This Seattle Beer Examiner article is a good primer, though the numbers it quotes for breweries is off by a large margin (more on that in a bit).
Brasseries Kronenbourg is France’s Anheuser-Busch in both style and popularity. Their Kronenbourg 1664, a European pale lager, pours straw yellow with a good amount of foam and trace lacing. There is not much aroma. There is not much flavor. What flavor there is tastes somewhat like cider, but mostly this is a beer of sensation, not taste: it is crisp with an ever-so-slightly bitter finish.
The French Beer Scene is a more comprehensive article which is an excerpt from The Beers of France published by Artisan Press. Though the latest updates on the pages of the site are from 2001 (the book was published in 1998), it’s a nice capsule history of brewing in France up to that point, and there’s a link to a Breweries page listing many breweries by region (many more than are quoted by the Examiner article).
At the start of the 20th century there were well over 1,000 breweries in France, but a series of events and trends between 1900 to 1950 had a major impact on the industry resulting in many bankruptcies, closures and mergers. Rural depopulation, two World Wars (both of which saw parts of France under occupation by the Germans) and lack of investment capital to replace old brewplant with equipment capable of brewing the ‘trendy’ pilsener-type beers of the 60s and 70s left the country with a small collection of huge beer combines. A handful of smaller regional breweries, some family-owned, managed to struggle through the hard times and were eventually joined by the first of a new generation of special beer brewers which started to appear in the late 70s.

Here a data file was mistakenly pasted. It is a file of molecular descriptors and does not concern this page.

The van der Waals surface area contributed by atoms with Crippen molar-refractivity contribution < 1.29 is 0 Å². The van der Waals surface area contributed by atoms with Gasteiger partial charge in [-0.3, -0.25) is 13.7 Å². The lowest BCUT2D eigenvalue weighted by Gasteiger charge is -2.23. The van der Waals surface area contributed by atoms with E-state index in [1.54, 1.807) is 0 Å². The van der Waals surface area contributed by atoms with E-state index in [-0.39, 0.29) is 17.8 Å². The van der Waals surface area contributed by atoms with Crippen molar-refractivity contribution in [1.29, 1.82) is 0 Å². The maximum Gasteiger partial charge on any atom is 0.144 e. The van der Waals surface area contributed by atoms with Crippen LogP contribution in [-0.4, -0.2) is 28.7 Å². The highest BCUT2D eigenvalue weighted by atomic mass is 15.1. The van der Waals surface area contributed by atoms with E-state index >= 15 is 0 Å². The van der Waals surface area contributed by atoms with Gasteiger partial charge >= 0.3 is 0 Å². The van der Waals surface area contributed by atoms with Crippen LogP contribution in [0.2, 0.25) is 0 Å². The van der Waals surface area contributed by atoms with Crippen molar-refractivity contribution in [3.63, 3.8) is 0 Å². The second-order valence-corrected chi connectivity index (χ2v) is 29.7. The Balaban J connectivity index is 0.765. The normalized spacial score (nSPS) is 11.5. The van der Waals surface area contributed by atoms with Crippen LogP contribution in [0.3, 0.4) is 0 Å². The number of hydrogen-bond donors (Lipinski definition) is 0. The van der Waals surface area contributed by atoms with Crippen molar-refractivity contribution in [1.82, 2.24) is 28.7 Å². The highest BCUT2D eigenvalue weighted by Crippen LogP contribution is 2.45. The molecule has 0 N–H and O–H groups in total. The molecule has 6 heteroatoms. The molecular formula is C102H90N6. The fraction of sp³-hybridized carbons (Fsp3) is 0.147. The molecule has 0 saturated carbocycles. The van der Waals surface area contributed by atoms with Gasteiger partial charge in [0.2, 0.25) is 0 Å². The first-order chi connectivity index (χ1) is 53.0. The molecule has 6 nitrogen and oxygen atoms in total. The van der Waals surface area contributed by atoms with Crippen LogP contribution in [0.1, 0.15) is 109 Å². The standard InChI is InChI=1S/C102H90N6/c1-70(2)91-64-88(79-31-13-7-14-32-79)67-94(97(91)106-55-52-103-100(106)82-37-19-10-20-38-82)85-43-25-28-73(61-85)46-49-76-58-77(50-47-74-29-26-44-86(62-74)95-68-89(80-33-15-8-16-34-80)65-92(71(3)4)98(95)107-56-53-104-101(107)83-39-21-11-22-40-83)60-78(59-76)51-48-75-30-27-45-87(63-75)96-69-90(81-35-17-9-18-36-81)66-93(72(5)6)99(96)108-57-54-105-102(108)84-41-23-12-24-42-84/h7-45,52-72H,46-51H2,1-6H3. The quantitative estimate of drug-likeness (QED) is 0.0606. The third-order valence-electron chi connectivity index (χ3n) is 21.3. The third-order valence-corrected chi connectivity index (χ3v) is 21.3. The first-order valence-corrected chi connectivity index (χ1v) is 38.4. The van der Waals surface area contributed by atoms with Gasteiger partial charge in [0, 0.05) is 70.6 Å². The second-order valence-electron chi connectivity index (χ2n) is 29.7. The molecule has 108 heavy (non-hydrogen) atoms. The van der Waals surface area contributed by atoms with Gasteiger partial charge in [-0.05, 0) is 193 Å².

The French beer revival is now in full flow to the point that around 20 breweries opened between 1997 and the summer of 1998 with a wide variety of beer styles and brewing techniques. Now it is possible to drink British-style real ale, German-style weizenbier, Belgian-style witbier and spiced beer along with the traditional Alsace and bière de garde styles. Even the UK-owned Firkin pub chain has three pubs in Paris, although at present only one brews beer on site. A handful of tiny rural breweries have found the trend towards organic produce in France a real benefit with a ready market for organically-accredited beers.
Click on the BeerMapping France Beer Map and you’ll be surprised by the number of breweries and brewpubs that show up (plus a few beer bars and stores): 269 total are currently listed! It lists five beer bars and 8 beer stores, leaving 256 breweries and brewpubs.
The numbers on BeerAdvocate are similar though tell a different story: 160 breweries and 42 brewpubs (for a total of 202), 66 beer bars and 46 beer stores. That’s a total of 314 listings.
Using the BeerMapping numbers, in a nation of just over 65 million people, that equals about one brewery for every 254,000 people—not bad for a nation most famous for its wine. (In comparison, the U.S. has one brewery for every 202,000 people approximately.)
That’s the good news. The bad news is, there’s still not a huge selection of French beers (generally) available in the United States. For some idea of what’s available, check out the BeerGeek French Beer store and Shelton Brothers’ French beer imports.
I get the sense that many of the (newer) breweries in France are of the small rural variety; for instance, clicking one at random in BeerMapping, I find La Ferme de Laubicherie, a farm-based brewery (based largely on agritourism, I think) that brews and bottles on-site, but won’t be exporting any time soon. Pity, because the Truffle Beer they list on their products page is definitely one I would want to try.